The big question, given that discounters will continue to offer tons of low priced images, is will enough customers be willing to pay higher prices for top quality work to justify the expense of producing it. My guess -- although I hope I’m wrong -- is that the vast majority of customers have become satisfied with good, but not the best. Given that so much of the use will be online and mobile, not print there won’t be sufficient demand for higher priced images. But, Offset should test the theory.

Two comments may have summed up the problem.

One agent pointed out that unlike it used to be when agents established prices based on uniqueness and the difficulty of creating the work, now “the client imposes the price.” He added, “Photographers and agencies MUST set a minimum price that big agencies MUST respect despite all their bulk contracts and other tricks, like baksheesh to art directors. Exclusivity can be a key to keeping prices up. Microstock agencies will have to rise prices at least 50% + and maybe they will make more money as well. If all this happens at exactly the same time, probably we will all see some profit.”

Another agent said, “At the end of the day you accept fees offered by the client if you want to have a regular relationship with them.”

The discussions in Barcelona should be interesting. If you plan to stay in the stock photo business this may be a CEPIC Congress you won’t want to miss.

Copyright © 2013 Jim Pickerell. The above article may not be copied, reproduced, excerpted or distributed in any manner without written permission from the author. All requests should be submitted to Selling Stock at 10319 Westlake Drive, Suite 162, Bethesda, MD 20817, phone 301-461-7627, e-mail: wvz@fpcubgbf.pbz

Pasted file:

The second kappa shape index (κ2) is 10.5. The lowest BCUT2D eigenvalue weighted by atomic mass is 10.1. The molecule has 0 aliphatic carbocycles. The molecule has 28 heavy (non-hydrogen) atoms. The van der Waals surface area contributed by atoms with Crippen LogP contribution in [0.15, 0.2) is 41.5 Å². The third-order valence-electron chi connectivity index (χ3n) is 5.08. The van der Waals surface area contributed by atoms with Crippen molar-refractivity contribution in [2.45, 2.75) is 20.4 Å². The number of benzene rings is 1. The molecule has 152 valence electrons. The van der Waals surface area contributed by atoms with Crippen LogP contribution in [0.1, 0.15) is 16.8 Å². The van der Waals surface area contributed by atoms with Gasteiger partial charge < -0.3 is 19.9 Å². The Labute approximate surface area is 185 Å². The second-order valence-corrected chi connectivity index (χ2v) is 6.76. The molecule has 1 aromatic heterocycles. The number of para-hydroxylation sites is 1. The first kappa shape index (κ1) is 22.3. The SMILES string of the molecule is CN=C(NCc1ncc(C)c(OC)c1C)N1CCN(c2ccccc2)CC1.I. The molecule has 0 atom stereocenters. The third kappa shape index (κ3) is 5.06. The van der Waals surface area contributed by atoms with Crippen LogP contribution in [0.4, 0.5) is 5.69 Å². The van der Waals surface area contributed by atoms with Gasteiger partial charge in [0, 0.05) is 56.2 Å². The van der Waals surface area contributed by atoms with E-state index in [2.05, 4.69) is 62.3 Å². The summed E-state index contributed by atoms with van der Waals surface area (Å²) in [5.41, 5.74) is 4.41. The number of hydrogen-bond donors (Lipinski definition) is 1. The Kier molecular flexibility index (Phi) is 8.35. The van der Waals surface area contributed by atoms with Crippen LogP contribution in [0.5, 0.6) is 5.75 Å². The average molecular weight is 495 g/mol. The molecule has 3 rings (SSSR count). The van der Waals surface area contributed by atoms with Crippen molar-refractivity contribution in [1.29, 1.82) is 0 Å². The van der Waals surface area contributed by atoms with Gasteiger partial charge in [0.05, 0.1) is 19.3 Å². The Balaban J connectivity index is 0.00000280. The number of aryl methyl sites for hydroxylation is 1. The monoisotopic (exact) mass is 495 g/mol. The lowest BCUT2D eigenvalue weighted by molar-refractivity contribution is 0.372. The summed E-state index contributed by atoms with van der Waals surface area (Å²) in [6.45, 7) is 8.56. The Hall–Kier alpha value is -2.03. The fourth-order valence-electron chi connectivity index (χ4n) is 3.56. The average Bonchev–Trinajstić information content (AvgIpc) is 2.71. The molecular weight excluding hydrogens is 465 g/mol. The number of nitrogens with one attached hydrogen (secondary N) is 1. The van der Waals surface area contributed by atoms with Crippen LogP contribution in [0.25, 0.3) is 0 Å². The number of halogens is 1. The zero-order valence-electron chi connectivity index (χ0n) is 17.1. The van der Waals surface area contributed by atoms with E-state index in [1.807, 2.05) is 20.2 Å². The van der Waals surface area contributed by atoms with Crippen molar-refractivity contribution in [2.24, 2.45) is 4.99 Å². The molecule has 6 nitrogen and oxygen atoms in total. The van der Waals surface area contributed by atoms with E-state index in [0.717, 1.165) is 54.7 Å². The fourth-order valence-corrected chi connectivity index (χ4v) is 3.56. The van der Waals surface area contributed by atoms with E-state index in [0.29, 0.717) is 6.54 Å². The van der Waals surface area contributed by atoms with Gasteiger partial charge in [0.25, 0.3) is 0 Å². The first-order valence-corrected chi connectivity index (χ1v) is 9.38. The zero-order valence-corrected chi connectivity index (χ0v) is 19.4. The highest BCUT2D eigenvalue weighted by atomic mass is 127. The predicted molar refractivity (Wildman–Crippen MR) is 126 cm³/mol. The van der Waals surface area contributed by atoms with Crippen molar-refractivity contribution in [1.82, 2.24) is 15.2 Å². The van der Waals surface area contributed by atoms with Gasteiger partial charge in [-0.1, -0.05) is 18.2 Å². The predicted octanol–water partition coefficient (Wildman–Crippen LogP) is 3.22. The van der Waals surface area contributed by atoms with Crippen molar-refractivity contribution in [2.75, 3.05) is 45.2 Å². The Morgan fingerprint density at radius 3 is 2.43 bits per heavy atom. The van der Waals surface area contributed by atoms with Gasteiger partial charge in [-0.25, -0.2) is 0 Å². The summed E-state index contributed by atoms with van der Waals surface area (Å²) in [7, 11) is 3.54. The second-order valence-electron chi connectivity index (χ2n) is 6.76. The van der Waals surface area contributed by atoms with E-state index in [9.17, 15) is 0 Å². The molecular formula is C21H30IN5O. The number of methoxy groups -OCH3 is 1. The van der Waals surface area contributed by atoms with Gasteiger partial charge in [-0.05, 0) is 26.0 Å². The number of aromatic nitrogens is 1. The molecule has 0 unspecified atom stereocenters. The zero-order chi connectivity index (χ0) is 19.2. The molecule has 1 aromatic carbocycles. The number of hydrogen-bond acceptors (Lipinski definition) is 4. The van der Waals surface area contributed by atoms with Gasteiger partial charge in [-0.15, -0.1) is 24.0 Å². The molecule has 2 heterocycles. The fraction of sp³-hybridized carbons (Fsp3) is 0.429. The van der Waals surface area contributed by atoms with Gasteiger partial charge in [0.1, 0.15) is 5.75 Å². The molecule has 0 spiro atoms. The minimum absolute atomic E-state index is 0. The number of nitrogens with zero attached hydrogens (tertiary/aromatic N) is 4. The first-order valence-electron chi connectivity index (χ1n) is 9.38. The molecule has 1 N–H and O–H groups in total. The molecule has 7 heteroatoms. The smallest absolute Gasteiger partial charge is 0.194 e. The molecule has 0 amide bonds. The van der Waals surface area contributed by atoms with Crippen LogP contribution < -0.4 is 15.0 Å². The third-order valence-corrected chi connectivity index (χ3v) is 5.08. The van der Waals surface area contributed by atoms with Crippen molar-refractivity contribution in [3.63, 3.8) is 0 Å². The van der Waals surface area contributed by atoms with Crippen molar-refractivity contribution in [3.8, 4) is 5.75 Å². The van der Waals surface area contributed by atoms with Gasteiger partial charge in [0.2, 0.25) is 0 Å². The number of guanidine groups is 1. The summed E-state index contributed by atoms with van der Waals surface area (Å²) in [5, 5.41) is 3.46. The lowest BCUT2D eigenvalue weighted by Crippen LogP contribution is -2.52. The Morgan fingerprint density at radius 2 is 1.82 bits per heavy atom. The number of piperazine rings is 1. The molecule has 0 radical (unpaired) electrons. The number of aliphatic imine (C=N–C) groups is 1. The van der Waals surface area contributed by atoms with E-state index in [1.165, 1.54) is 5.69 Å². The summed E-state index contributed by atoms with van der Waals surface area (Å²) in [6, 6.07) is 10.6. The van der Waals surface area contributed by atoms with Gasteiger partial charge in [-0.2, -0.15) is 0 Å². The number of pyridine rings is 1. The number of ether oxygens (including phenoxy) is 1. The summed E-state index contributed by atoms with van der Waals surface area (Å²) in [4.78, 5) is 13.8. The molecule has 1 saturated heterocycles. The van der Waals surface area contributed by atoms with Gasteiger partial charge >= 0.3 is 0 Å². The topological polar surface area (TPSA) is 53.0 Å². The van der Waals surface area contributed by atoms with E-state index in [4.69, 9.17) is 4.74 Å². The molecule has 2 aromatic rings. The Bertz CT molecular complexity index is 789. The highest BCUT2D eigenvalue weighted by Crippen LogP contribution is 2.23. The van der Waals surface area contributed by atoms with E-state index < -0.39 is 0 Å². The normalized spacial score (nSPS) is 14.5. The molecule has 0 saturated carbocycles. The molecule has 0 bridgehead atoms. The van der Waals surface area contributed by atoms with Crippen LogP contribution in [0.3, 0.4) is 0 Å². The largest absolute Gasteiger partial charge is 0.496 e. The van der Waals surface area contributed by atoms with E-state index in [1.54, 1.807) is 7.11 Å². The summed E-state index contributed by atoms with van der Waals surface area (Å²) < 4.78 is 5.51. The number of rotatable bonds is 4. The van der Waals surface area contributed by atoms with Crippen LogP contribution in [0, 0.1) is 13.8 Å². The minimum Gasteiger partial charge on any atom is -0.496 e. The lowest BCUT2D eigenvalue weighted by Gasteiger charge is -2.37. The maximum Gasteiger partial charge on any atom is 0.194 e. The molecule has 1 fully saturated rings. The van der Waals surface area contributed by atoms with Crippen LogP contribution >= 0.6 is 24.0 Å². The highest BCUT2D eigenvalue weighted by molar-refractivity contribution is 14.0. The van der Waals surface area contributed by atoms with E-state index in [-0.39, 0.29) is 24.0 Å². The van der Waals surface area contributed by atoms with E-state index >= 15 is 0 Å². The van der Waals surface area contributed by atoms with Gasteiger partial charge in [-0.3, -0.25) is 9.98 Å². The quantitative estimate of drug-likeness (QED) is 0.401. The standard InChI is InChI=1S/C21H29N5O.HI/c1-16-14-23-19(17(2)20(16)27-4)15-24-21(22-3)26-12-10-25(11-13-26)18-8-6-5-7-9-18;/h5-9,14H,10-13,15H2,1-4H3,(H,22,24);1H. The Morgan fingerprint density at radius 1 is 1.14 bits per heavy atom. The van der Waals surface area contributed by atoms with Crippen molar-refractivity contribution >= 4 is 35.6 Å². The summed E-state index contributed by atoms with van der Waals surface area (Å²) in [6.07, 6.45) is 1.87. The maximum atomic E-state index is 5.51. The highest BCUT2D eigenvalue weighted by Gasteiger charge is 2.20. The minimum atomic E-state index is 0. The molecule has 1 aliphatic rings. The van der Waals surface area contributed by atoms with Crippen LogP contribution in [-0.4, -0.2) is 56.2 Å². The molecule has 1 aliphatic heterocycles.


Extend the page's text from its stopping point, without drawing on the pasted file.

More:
Jim Pickerell is founder of www.selling-stock.com, an online newsletter that publishes daily. He is also available for personal telephone consultations on pricing and other matters related to stock photography. He occasionally acts as an expert witness on matters related to stock photography. For his current curriculum vitae go to: http://www.jimpickerell.com/Curriculum-Vitae.aspx.  


  • Lester Lefkowitz Posted Apr 8, 2013
    Falling prices will be one of the key issues to be discussed? Really! Where have these guys been for the last five years? Must have been a national security issue that they weren't allowed to discuss.

    And about OFFSET: I believe it was mentioned that they will provide a 30% royalty. What ever happen to 50% or 40% for RM? And I bet it will be 30% of an amount far less than RM sales of even a few years ago.

    Lester Lefkowitz

  • Jaak Nilson Posted Apr 8, 2013
    I have a question. We all know that there are still maybe 25, mabe more macrostock photographers who earns very good money today.
    What is a reason. There is lot of newcomers who are too good photographers. But not so good income. Is it their good rank at agencies from old times already.

  • Larry Minden Posted Apr 8, 2013
    Indeed, a mechanism must be developed allowing for RM content producers to set minimum fees enforced across all distribution platforms

  • Jaak Nilson Posted Apr 8, 2013
    Agencies should sell more directly. If all agencies selling and distibuting via "distributors of distributors" then there is competition between prices only.
    Not between content. But all we know that it almost impossible. A leaders of industry will meet each other at Cepic, but no results.

  • Sylvie Fodor Posted Apr 8, 2013
    One of the subjects will be precisely this: the possibility of setting minimum fees for pictures ... Some legal initiatives are underway. .. Are they realistic? And there are other solutions you have never thought about: what about monetizing social media sites for example, what about Google Image and what to do about it? Publishers (in Germany to start with) have found a way to monetize Google News - why can't we as the picture industry monetize Google Image? What to do about it,? Just complain? And beyond prices, there is the larger issue of professionalism and how to (still) be a professional in a wrold saturated with images.

  • Jaak Nilson Posted Apr 9, 2013
    There is an one problem with Google Images. You see so much bad, irrelevant images before photo buyer will find a some good too. If smb. wants to sell images then photos must be very well keyworded, optimized for searh engines. SEO. And of course photos must be edited. Unfortunately at Google search we do not see edited images. Crap is on first place.